Mr Alan Carpenter
Executive General Manager Corporate Affairs
11th Floor, Wesfarmers House
40 The Esplanade
Perth WA 6000
Dear Mr Carpenter
I am writing to you to express my disappointment in the Wesfarmers Group, specifically the actions of the brands Target and Kmart.
News broke on the 3rd of December that Target Australia would be removing from the sale a game called Grand Theft Auto V following a petition admonishing it as a game which encouraged players to commit acts of sexual violence toward women, and rewarded them for doing so. The next day, a press release from Kmart Australia confirmed that they would be taking the same action.
The petition itself is worded in emotional language, describing players being given “options to kill women by punching her [sic] unconscious, killing with a machete, bat or guns to get their money returned [after a sex act]”, as a misogynistic game which “literally makes a game of bashing, killing and horrific violence against women”, that it links sexual arousal and violence, and that is “grooming yet another generation of boys to tolerate violence against women”. The petition also mentions a Youtube clip showing a player repeated engaging in in-game violence against women.
These allegations are serious, and if they were indeed correct allegations I would completely understand Target Australia and Kmart Australia’s decision to pull the game from shelves – I am disgusted by the idea of violence against women, or anyone, and a game based solely on senseless violent premises would be one I would be the first to vote with my feet against and not purchase.
However, it is clear from the content of the petition, as well as my own knowledge of the game, having played it myself over a year ago when it was released, that the signatories to the petition have little or no actual knowledge of the actual game’s content, or the classification laws of the country that we live in.
The game is what is referred as an “open-world” or “sandbox” game. This game gives players complete freedom over the actions that they take. This means that the player can commit violence against other people, both men and women. There is no increased “reward” for being violent against a woman, and in the context of the game, bystanders will come to aid of someone who has been attacked, and the players will be chased by the police and arrested for committing acts of violence. There is no encouragement at all, nor is there a requirement for players to commit acts of violence against women in game.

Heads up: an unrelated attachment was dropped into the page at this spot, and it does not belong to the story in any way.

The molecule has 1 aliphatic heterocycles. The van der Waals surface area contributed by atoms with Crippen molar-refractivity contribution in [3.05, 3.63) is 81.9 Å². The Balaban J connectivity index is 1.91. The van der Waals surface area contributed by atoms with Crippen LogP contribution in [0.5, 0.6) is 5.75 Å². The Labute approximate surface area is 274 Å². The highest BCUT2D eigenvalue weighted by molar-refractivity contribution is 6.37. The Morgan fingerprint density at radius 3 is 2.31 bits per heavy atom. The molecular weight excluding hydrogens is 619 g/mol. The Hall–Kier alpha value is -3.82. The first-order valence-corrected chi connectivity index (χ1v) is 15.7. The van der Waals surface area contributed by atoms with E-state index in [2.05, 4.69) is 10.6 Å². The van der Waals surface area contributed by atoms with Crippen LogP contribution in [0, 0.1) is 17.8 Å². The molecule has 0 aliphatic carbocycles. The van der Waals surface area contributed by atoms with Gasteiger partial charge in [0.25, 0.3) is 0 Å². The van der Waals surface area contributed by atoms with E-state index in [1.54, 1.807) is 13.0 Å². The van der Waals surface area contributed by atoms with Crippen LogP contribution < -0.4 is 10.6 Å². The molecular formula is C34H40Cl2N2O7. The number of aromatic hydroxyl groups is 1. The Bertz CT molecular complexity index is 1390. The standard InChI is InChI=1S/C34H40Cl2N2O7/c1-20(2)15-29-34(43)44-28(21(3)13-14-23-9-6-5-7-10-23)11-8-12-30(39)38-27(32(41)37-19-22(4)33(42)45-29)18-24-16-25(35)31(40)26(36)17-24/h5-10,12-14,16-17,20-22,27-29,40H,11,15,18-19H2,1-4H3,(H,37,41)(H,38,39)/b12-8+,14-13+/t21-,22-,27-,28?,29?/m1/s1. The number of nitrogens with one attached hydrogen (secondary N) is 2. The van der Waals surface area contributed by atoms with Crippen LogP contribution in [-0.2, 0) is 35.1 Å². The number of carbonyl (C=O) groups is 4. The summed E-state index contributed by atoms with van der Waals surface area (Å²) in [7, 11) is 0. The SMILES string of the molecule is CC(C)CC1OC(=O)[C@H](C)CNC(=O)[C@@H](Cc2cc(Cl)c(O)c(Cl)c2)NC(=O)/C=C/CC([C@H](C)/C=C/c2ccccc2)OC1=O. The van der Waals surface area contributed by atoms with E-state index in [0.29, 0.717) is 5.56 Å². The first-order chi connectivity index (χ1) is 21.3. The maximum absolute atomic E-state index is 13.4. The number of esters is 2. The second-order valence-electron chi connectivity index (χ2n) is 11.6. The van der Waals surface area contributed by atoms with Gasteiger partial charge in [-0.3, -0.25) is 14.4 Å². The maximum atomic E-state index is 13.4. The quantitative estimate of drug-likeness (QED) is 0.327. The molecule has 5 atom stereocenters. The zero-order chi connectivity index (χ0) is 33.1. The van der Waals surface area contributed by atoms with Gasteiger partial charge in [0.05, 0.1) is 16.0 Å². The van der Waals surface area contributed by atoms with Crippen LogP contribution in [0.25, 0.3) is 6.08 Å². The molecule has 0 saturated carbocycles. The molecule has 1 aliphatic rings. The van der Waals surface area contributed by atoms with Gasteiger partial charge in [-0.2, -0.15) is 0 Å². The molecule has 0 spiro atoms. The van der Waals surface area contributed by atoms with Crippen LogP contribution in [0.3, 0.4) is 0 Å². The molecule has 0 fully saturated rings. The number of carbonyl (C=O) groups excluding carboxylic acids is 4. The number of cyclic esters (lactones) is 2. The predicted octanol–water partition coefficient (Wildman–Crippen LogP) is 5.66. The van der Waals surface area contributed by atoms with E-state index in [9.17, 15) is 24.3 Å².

It’s also worth noting the mention of grooming another generation of boys to tolerate violence against women. The product in question is rated as R18+. As you would be aware, products with this rating are restricted to those over the age of 18. If the concern is that children are playing this game, as a society we need to better educate parents of what the rating system means in our country, especially in terms of video games, as children should not even be playing such games.
To put this into perspective, a children’s game, LEGO Marvel Superheroes, features similar “open-world” mechanics, where players can drive a LEGO car or walk the streets. In these sequences, players can run over or bash female LEGO mini-figures, which will then fall apart and provide the player with “pips” as a reward. As this game gives players exactly the same motivation and encouragement to commit acts of violence against women, will Wesfarmers companies also be removing this product from shelves? I would think not.
You also sell a number of R18+ rated movies and television series that prominently feature sexual violence against women as part of their plotlines. In some cases the perpetrators of these acts do so with no consequences. Will you also withdraw these products from sale?
It is clear from your response to the petition and specific references to the game’s content in press releases from Target Australia and Kmart Australia that you have no real knowledge of the game’s content. Your companies do not know their own product well enough to know that the content of the petition is an emotionally charged and manipulated description of the product. And that is disappointing and concerning to me.
I cannot in good faith bring my business to a company that does not know its own product.
I’ve given plenty of business to your group of companies over the years, from your Coles, Liquorland and 24 hour Kmart at Waratah, to your Bunning Warehouse at Kotara. I also seriously considered taking up insurance through your insurance arm.
While it probably means nothing to you as a company (what’s one person in the grand scheme of things, right?), I just wanted to tell you that you have lost a long-term, loyal customer.
I’m sad to tell you that, but in the end I need to protect the values that I hold dear – freedom of expression, the right of an adult to decide based on real evidence what is the best product for them, and the belief that a company should know a product it sells.